However, remember writers, as contradictory as it may at first appear, sitting down and writing for a long time can actually be quite tiring, especially if like me you have to manage health conditions such as anxiety, fatigue and low mood. Which means, a writing or any creative retreat should also be a time of ‘self care’, rest and reprocessing. Having creative time doesn’t necessarily mean that you won’t at times find it challenging. The idealistic view is that you will feel rested, rejuvenated, relaxed, productive, in your creative ‘zone’ and overall it will be an amazing experience. It can be, but we need to manage our expectations and look after ourselves throughout the process. Creative writing, especially when it involves expressing a deep part of ourselves, can be challenging emotionally and mentally, as well as enriching and satisfying. 

Yet no matter how enriching the creative process is, it is worth bearing in mind that sitting at a desk or at a computer for hours at a time without a break isn’t good for anyone. So remember to stay hydrated, nourished, and take exercise and breaks so that you can enjoy your writing and creative time and not feel exhausted by it. 

As I’m reasonably ‘on track’ today, I think it is definitely time for a break – and please do give yourself permission to take breaks (but not to procrastinate or become distracted!), as this will refresh you and help you to produce a richer quality of work when you do sit down to write / create. Perhaps I shall return in a couple of hours, or maybe even later this afternoon. In the meantime, some self and home care is called for which includes exercise, a little bit of tidying up, maybe a walk in the park, some lunch, and some lighter creative activities, and a YouTube video or two and reading some of your lovely blogs for inspiration.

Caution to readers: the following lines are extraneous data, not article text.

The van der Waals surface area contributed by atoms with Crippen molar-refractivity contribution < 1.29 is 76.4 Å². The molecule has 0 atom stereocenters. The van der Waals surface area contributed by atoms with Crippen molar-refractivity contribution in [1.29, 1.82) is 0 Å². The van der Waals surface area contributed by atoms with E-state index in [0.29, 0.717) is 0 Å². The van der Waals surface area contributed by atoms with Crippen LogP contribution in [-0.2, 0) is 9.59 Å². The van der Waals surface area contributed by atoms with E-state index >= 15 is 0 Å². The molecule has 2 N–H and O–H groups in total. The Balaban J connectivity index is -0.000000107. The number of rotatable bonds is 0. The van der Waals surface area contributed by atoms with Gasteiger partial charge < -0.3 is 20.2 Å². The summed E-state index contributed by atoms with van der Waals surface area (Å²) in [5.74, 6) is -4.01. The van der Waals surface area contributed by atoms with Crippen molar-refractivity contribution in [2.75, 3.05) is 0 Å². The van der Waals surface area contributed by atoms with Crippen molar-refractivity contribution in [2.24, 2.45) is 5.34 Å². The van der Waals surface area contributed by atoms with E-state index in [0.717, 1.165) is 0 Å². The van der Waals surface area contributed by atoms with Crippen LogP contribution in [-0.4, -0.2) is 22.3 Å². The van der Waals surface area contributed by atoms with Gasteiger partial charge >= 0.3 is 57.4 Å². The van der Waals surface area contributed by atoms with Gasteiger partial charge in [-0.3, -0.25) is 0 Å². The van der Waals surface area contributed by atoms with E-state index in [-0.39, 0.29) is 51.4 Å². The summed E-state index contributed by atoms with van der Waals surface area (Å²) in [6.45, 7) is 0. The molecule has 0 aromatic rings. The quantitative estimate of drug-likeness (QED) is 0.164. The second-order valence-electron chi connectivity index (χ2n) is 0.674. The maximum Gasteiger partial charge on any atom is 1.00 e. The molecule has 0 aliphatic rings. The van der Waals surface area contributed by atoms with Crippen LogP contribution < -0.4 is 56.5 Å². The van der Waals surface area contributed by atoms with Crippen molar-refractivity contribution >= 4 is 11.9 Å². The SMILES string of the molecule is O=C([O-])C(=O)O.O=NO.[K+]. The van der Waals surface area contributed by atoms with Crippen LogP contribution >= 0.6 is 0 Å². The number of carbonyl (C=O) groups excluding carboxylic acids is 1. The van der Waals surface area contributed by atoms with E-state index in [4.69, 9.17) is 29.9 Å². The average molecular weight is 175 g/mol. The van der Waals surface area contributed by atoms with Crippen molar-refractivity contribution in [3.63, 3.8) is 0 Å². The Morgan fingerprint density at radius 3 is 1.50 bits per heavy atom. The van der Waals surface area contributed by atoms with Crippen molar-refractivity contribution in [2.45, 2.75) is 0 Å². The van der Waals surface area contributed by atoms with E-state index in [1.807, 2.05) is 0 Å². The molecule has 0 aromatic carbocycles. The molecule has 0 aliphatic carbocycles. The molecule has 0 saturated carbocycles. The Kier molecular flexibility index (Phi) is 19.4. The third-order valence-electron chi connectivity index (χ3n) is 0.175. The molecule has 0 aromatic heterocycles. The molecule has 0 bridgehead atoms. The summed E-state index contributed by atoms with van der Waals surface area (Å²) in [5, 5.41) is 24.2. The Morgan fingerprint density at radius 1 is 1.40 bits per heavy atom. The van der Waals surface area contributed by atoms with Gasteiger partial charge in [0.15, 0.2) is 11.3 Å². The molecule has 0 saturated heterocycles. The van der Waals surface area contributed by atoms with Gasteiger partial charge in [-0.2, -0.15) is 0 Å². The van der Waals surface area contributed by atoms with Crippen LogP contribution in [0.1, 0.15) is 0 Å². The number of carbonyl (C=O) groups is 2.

Keep well on your creative journeys, as you find your own balance of inspiration and productivity. 

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Notes from a Writer on Retreat! 3

It is morning, 8.15 am, and I have been up for around 45 minutes. Last night at around 3.30am I was able to do some more writing, which has brought me a little further along and left me feeling excited as to how things will develop for my characters. I only wrote an additional paragraph, so my word count over the past evening and early morning is a bit over 1,000 words. Thank you for reading my earlier blog posts about preparing for this writing retreat, I am encouraged to share this journey. I have been working on this book on and off for just over ten years, and it is an expression of a deep place within my soul. 

I am blessed to have this time off from work, even ‘just’ three days, to savour the creative process and take my time with things. 

This morning, the sun is shining and there is a cool, gentle and crisp breeze in the air. It often rains here, so a day like this is a gift, and I am thankful. I can hear the chatter of birdsong through my open window, and I can also hear the rush of traffic over the motorway bridge as commuters make their way to work. I am both cocooned from the world, being on the 10th floor and with my windows laced with tulle to ‘keep the world out’ but also to allow me to observe it. My view overlooks the city, but in the distance I can see hills, trees, a few fluffy clouds, and a pastel blue sky. I awoke with thoughts running through my mind of things I wanted to write, which is lovely, to have that creative flow so early on. I am ‘half ready’ if that makes sense, having prepared myself for the day and got changed into some light and comfortable clothing, but I am not ready enough to go outside. After some refreshing water, I didn’t go straight to writing, but I spent the first 40 minutes or so in prayer and worship and committing my time to God.

Music helps me to quieten myself and be still before God and the lyrics help focus my thoughts and intentions and allow God to guide my heart and purpose.